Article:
Adoptive dams should be lactating females with pups of the same age as fostered litters and litters should have same or at least similar number of pups to avoid possible nutritional stress for mothers and pups.

The control manipulation consists in first removing the mother from the cage, then picking up control pups, reintroducing them in their home-cage and covering with home-cage bedding. At the end of this manipulation, which lasts 30 sec, the biological mother is reintroduced in the home cage. This control procedure takes place daily from PND1 to PND4, to assess possible effects of the handling procedure necessarily required by RCF protocol. It is not necessary that control females give birth exactly on the same day.

Procedure step by step
For example we consider 5 litters RCF and one CONTROL. We identify RCF mums with uppercase letters A, B, C, D and E, and respective pups with the same but lowercase letters a, b. c, d, and e. The control mum identification is F and respective pups f.
To facilitate the procedure we record mum’s code on the home cage tag while the pups’ code is written on a smaller removable tag that can be transferred (together with pups) to the adoptive mother’s home-cage tag.
First day (PND1)

  1. Remove mum “A” from its home cage.
  2. Remove pups “a” from the home cage and put them in a clean cage on hot plate (30-35 °C) to maintain body 
temperature.
  3. Remove mum “B” from its home cage. 

  4. Move pups “b” from their home cage to the mum’s “A” cage, semi-cover pups with bedding and reintroduce 
mum “A” in its home cage. 

  5. Remove mum “C” from its home cage.
  6. Move pups “c” from their home cage to the mum’s “B” cage, cover pups with some bedding and reintroduce 
mum “B” in its home cage.
  7. Remove mum “D” from its home cage. 

  8. Move pups “d” from their home cage to the mum’s “C” cage, cover pups with some bedding and reintroduce 
mum “C” in its home cage. 

  9. Remove mum “E” from its home cage. 

  10. Move pups “e” from their home cage to the mum’s “D” cage, cover pups with some bedding and reintroduce 
mum “D” in its home cage. 

  11. Put pups “a” in the mum’s “E” cage, cover pups with some bedding and reintroduce mum “E” in its home 
cage.

The following days (PND 2,3,4) the procedure starts always from the mum “A”.
The control manipulation consists in first removing the mother “F” from the cage, than picking up pups “f” and reintroducing them in their home-cage and covering with home-cage bedding. At the end of this manipulation, which lasts 30 sec, the biological mother “F” is reintroduced in the home cage. This manipulation is repeated for the PND1, PND2, PND3 and PND4.
Home cage bedding was changed on postnatal day 10.

Representative data

A general overview of behavioral and physiological outcomes of the RCF protocol in NMRI mice is reported in Luchetti et al. (2015).


Figure 2. Schematic representation of RCF procedure. Pups "a" born from mum "A" spend the first day (D0) with their mum. Then they change caregiver for four consecutive days spending D1 with mum "B", day 2 with dam "C", day D3 with mum "D" and finally from D4 to weaning with adoptive mum "E".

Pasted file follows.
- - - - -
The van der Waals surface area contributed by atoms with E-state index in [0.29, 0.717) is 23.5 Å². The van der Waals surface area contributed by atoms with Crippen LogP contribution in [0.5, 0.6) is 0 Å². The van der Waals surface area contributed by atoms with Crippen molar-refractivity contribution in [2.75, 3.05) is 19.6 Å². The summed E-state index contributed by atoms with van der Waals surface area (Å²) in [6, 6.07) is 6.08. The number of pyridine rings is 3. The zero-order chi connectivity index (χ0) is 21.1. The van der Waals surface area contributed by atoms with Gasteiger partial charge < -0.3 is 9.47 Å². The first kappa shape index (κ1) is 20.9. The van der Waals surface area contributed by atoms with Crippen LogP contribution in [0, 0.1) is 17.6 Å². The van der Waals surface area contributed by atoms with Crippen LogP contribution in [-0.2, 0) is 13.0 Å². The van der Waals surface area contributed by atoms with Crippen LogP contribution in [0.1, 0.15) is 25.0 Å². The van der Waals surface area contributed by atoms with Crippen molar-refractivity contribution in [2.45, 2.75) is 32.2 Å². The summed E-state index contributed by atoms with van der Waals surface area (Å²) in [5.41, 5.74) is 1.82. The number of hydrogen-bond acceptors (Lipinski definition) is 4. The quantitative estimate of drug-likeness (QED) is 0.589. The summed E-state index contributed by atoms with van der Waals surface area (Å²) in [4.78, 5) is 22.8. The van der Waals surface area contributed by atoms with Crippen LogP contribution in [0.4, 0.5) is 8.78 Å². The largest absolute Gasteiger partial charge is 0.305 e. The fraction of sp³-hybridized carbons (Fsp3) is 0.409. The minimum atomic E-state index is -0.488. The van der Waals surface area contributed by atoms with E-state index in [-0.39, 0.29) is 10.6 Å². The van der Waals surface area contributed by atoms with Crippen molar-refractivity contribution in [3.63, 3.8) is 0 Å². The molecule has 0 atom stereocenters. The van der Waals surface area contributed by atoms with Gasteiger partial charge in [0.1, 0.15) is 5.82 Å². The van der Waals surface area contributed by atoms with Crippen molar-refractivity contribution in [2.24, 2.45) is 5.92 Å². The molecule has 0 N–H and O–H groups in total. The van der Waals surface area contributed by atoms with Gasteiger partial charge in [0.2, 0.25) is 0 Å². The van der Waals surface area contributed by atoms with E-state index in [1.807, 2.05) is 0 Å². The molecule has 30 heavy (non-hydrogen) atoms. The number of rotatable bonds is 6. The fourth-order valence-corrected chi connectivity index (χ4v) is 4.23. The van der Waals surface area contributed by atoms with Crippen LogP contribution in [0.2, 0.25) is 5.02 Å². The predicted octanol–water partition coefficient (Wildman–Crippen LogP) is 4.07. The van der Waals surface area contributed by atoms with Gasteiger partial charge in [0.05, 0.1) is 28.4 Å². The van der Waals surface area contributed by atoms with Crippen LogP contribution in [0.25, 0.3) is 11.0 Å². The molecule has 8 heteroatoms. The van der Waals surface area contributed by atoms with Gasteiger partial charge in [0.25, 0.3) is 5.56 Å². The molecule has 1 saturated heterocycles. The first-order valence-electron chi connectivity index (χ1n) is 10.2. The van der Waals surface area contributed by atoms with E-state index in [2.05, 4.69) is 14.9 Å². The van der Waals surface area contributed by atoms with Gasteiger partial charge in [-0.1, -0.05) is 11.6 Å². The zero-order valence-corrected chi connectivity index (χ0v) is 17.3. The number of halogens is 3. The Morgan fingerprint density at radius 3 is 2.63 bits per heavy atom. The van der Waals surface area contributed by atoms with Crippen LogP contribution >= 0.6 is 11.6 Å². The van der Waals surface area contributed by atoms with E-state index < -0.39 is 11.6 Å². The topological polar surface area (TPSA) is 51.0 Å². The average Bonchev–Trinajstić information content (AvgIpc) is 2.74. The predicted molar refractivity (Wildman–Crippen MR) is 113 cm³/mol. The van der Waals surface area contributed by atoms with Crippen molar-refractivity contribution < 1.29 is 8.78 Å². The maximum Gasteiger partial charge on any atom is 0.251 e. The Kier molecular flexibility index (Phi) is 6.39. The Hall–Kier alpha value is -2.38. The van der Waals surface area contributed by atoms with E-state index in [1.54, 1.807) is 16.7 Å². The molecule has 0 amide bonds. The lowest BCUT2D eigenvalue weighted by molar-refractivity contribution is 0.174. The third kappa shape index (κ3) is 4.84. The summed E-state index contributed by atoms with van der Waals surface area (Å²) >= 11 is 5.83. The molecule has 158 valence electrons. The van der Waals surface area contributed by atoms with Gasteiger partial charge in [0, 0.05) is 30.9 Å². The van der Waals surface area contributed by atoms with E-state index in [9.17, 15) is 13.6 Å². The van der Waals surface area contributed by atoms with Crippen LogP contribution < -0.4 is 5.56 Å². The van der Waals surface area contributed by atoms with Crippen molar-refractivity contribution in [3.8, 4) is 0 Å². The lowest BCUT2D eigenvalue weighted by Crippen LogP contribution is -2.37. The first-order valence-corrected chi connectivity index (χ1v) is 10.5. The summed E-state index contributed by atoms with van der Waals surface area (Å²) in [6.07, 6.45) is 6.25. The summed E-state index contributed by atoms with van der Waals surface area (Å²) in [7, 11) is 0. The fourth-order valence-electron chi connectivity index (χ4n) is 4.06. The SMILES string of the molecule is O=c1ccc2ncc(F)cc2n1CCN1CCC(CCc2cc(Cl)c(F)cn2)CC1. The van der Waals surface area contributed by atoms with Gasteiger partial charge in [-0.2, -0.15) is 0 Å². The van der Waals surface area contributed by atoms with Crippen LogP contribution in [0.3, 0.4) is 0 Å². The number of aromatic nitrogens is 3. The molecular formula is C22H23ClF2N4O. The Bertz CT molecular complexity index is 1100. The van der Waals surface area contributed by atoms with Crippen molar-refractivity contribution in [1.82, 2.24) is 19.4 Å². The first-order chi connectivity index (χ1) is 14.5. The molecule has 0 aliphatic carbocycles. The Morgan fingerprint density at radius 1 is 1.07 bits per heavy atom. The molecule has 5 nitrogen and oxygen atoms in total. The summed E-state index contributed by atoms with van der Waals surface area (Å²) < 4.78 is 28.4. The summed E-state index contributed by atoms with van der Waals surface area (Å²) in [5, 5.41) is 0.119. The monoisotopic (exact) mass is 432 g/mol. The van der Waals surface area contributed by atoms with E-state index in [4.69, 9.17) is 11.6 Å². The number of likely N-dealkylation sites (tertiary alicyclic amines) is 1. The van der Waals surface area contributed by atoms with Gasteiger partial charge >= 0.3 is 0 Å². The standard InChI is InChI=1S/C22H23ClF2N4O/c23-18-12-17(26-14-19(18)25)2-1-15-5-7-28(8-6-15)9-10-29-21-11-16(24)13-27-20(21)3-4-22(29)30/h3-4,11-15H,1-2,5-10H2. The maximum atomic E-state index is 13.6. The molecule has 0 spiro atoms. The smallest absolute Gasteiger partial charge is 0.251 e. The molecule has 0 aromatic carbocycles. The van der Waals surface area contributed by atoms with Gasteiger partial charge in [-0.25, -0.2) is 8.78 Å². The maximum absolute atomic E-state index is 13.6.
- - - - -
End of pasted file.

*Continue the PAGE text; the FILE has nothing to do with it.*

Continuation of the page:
Table 1. Rotation scheme of pups during the repeated cross fostering manipulation. (PND = post-natal day)

MOTHERS
PUPS
PND 0 (birth)
PND 1
PND 2
PND 3
PND 4
A
a
b
c
d
e
B
b
c
d
e
a
C
c
d
e
a
b
D
d
e
a
b
c
E
e
a
b
c
d

Troubleshooting

In some cases (rarely) one/two pups could die/disappear during the days of manipulation and in these cases we usually continue the RCF protocol. To promote adoption, we introduced pups to be adopted in the already present nest of the adoptive dam, and scattered a few amount of her home-cage bedding (and nest material) over them. Following this procedure we never observed pups’ rejection.
We suggest not using the same females for more than one experiment.

Acknowledgements

This study was partly supported by an award granted by the Anna Villa and Felice Rusconi Foundation, by Ministerodell’Università e della Ricerca (PRIN 2008-2010), by Ministerodella Salute (RF-2010-2312059) and by Regione Lazio FILAS for ‘‘Sviluppo della Ricerca sul Cervello’’.

References

  1. Bartolomucci, A., Gioiosa, L., Chirieleison, A., Ceresini, G., Parmigiani, S. and Palanza, P. (2004). Cross fostering in mice: behavioral and physiological carry-over effects in adulthood. Genes Brain Behav 3(2): 115-122.
  2. Battaglia, M., Pesenti-Gritti, P., Medland, S. E., Ogliari, A., Tambs, K. and Spatola, C. A. (2009). A genetically informed study of the association between childhood separation anxiety, sensitivity to CO(2), panic disorder, and the effect of childhood parental loss. Arch Gen Psychiatry 66(1): 64-71.
  3. D'Amato, F. R., Cabib, S., Ventura, R. and Orsini, C. (1998). Long-term effects of postnatal manipulation on emotionality are prevented by maternal anxiolytic treatment in mice. Dev Psychobiol 32(3): 225-234.
  4. Forman, E. M. and Davies, P. T. (2003). Family instability and young adolescent maladjustment: the mediating effects of parenting quality and adolescent appraisals of family security. J Clin Child Adolesc Psychol 32(1): 94-105.
  5. Kendler, K. S., Neale, M. C., Kessler, R. C., Heath, A. C. and Eaves, L. J. (1992). Childhood parental loss and adult psychopathology in women. A twin study perspective. Arch Gen Psychiatry 49(2): 109-116.
  6. Luchetti, A., Oddi, D., Lampis, V., Centofante, E., Felsani, A., Battaglia, M. and D'Amato, F. R. (2015). Early handling and repeated cross-fostering have opposite effect on mouse emotionality. Front Behav Neurosci 9: 93.
  7. Meaney, M. J., Diorio, J., Francis, D., Weaver, S., Yau, J., Chapman, K. and Seckl, J. R. (2000). Postnatal handling increases the expression of cAMP-inducible transcription factors in the rat hippocampus: the effects of thyroid hormones and serotonin. J Neurosci 20(10): 3926-3935.


How to cite this protocol: Luchetti, A., Battaglia, M. and D’Amato, F. R. (2016). Repeated Cross-fostering Protocol as a Mouse Model of Early Environmental Instability. Bio-protocol 6(4): e1734. DOI: 10.21769/BioProtoc.1734; Full Text